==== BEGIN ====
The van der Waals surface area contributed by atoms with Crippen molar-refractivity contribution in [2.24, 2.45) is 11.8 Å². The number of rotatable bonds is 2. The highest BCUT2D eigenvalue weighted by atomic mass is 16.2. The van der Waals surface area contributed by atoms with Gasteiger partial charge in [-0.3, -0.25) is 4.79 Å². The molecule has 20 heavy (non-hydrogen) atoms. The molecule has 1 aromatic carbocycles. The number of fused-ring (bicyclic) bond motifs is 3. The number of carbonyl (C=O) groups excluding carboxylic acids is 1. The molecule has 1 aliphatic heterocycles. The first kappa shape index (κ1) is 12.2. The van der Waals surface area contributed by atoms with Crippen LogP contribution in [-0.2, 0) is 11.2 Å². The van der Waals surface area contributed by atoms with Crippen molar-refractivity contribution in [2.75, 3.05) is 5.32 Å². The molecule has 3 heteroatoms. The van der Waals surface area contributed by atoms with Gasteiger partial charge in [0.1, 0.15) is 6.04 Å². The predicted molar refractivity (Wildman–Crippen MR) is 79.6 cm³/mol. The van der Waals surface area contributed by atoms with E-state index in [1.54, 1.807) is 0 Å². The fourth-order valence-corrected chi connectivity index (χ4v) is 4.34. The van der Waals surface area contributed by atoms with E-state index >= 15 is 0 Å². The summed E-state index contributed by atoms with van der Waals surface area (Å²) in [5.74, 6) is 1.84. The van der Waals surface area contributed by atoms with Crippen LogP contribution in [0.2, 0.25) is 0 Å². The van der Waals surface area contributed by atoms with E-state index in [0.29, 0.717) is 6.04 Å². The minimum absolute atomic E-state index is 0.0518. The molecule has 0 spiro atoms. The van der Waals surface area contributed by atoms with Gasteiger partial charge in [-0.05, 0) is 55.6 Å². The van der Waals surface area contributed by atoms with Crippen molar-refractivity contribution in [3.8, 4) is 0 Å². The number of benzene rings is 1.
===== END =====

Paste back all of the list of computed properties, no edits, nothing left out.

The van der Waals surface area contributed by atoms with Crippen molar-refractivity contribution in [2.24, 2.45) is 11.8 Å². The number of rotatable bonds is 2. The highest BCUT2D eigenvalue weighted by atomic mass is 16.2. The van der Waals surface area contributed by atoms with Gasteiger partial charge in [-0.3, -0.25) is 4.79 Å². The molecule has 20 heavy (non-hydrogen) atoms. The molecule has 1 aromatic carbocycles. The number of fused-ring (bicyclic) bond motifs is 3. The number of carbonyl (C=O) groups excluding carboxylic acids is 1. The molecule has 1 aliphatic heterocycles. The first kappa shape index (κ1) is 12.2. The van der Waals surface area contributed by atoms with Crippen LogP contribution in [-0.2, 0) is 11.2 Å². The van der Waals surface area contributed by atoms with Crippen molar-refractivity contribution in [2.75, 3.05) is 5.32 Å². The molecule has 3 heteroatoms. The van der Waals surface area contributed by atoms with Gasteiger partial charge in [0.1, 0.15) is 6.04 Å². The predicted molar refractivity (Wildman–Crippen MR) is 79.6 cm³/mol. The van der Waals surface area contributed by atoms with E-state index in [1.54, 1.807) is 0 Å². The fourth-order valence-corrected chi connectivity index (χ4v) is 4.34. The van der Waals surface area contributed by atoms with E-state index >= 15 is 0 Å². The summed E-state index contributed by atoms with van der Waals surface area (Å²) in [5.74, 6) is 1.84. The van der Waals surface area contributed by atoms with Crippen LogP contribution in [0.2, 0.25) is 0 Å². The van der Waals surface area contributed by atoms with E-state index in [0.29, 0.717) is 6.04 Å². The minimum absolute atomic E-state index is 0.0518. The molecule has 0 spiro atoms. The van der Waals surface area contributed by atoms with Gasteiger partial charge in [-0.05, 0) is 55.6 Å². The van der Waals surface area contributed by atoms with Crippen molar-refractivity contribution in [3.8, 4) is 0 Å². The number of benzene rings is 1.